I'm still exploring the Italian niche line Maria Candida Gentile, so you can imagine my delight and curiosity when I realized that the collection includes a rose-centered fragrance. Cinabre, one of the "Classic" scents in the line...
...creates the fragrance of a magic rose with a breakthrough formula. It blends the essences of the Moroccan Splendens roses, absolute of May roses and pure vanilla to recreate, by magic, the scent of the Ayrshire rose Splendens, an ancient rose well known for having exquisite and extremely rare notes of myrrh.
It was also inspired by an inscription on the Porta Alchemica in Rome and by the Dracaena tree, also known as "the dragon's tree," which produces a red sap ("dragon's blood").
All this scene-setting aside, Cinabre is an oriental rose that unfolds like a crimson satin fan. Its composition includes notes of ginger, black pepper, pink pepper, Splendens rose, Moroccan rose, benzoin, vanilla and opoponax; if that list appeals to you (as it did to me!), you should try Cinabre, because it's an accurate summary of what you'll actually smell. The ginger is warm and natural-smelling. If you like peppery-woody rose fragrances like Perles de Lalique, you'll enjoy Cinabre's pepper phase. The opoponax, or "sweet myrrh," wafts into the picture gradually. It smells (to me) bitter as well as sweet, in that mysterious way that resins sometimes have.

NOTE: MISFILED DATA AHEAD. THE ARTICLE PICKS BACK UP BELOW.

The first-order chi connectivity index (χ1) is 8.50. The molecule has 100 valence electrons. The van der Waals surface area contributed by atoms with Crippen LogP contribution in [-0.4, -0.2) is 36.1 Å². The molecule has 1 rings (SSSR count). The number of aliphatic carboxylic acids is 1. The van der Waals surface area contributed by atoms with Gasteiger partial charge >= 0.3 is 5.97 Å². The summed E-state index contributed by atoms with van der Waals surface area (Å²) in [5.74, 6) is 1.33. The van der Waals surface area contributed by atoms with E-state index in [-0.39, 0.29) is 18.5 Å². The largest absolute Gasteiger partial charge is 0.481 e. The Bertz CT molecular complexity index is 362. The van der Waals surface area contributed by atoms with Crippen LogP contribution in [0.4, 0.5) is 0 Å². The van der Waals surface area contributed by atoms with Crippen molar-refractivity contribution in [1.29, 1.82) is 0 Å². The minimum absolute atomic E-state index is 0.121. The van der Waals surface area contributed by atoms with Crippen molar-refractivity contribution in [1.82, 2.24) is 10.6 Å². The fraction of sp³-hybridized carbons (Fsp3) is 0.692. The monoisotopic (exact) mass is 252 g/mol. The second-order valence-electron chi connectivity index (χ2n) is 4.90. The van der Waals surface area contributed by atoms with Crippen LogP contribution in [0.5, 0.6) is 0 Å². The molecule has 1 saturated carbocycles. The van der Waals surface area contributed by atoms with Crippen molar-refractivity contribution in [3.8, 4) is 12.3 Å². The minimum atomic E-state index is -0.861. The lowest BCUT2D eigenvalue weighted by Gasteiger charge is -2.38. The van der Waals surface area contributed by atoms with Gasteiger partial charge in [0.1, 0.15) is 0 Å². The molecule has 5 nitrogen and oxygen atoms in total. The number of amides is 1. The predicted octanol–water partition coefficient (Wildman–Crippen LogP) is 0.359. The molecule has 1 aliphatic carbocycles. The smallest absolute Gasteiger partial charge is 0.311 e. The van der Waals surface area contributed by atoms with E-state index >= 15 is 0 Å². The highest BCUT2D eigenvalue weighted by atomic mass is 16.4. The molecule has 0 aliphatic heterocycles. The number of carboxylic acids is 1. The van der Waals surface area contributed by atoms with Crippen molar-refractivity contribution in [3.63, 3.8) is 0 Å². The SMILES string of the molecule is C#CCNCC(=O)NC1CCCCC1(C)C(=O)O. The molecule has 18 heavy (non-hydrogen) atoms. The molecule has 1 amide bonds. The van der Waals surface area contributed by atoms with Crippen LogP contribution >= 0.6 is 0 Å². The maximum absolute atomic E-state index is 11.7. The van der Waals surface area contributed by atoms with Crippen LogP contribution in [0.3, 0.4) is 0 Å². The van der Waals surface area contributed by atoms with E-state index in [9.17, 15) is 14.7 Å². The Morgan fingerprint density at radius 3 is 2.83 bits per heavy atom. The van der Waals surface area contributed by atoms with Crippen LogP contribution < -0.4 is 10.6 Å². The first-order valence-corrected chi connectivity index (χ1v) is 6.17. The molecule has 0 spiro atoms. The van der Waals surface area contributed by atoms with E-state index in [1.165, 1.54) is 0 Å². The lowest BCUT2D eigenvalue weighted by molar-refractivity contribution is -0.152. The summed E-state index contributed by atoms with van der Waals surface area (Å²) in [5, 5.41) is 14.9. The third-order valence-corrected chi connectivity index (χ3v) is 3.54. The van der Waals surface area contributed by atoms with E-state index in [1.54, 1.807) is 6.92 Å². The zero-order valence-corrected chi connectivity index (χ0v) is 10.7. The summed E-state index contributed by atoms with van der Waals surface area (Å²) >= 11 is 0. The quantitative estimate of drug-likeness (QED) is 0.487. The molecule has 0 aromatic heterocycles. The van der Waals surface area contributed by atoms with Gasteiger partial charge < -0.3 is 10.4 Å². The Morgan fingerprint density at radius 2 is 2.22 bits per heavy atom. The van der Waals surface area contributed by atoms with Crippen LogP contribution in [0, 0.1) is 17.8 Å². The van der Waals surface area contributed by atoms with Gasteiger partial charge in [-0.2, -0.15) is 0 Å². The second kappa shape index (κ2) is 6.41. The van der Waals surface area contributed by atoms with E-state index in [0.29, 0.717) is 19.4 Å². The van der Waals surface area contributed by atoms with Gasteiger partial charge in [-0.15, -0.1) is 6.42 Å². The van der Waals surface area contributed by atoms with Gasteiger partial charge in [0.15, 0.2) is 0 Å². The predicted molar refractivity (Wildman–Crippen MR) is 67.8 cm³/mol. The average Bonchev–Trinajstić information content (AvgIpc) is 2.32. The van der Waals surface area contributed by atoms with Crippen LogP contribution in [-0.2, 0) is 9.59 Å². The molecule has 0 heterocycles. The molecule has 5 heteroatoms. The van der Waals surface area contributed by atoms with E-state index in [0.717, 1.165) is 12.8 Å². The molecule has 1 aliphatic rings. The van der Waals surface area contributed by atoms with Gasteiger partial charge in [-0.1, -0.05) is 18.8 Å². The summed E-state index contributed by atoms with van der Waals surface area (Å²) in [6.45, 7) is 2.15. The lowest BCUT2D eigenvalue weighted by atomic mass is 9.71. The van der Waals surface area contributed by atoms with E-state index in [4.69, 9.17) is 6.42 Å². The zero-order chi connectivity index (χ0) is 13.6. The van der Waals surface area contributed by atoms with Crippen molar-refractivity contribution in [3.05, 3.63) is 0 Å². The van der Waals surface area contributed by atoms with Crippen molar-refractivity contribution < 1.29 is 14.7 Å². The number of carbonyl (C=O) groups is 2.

If Cinabre's initial stages, with their spice and their bite, are more gender-neutral, its rose-vanilla heart is unabashedly feminine. It has an old-fashioned, Old World sensibility — which, as you can guess, is always a compliment coming from me. By the time it reveals its mid notes and base notes, Cinabre has a very "vintage" feeling, like an old bottle of some lesser-known Caron or Rochas fragrance. The opoponax turns powdery, and the roses are just slightly dusty. The resinous notes keep the vanilla from turning gourmand. Cinabre has very good staying power on my skin, and eight hours after application, I can detect subtle traces of smoky vanilla. This fragrance has been an ideal companion for a unseasonably gray and chilly week, when I can still wear sultry scents before the summer heat arrives in full force.
I certainly own enough rose fragrances of all types, but if I had easy access to a small bottle of Cinabre, I'd be tempted to add it to my collection. (I wish a United States-based vendor would pick up the line's 7 ml bottles!) For now, at least, I'm enjoying the last drops of my sample.
Maria Candida Gentile Cinabre is available in 7 (€14), 15 ($45) or 100 ($185) ml Eau de Parfum. For buying information, see the listing for Maria Candida Gentile under Perfume Houses.
Note: top image is Roman Widow' ('Ds Manibus') [cropped] by Dante Gabriel Rossetti via Wikimedia Commons.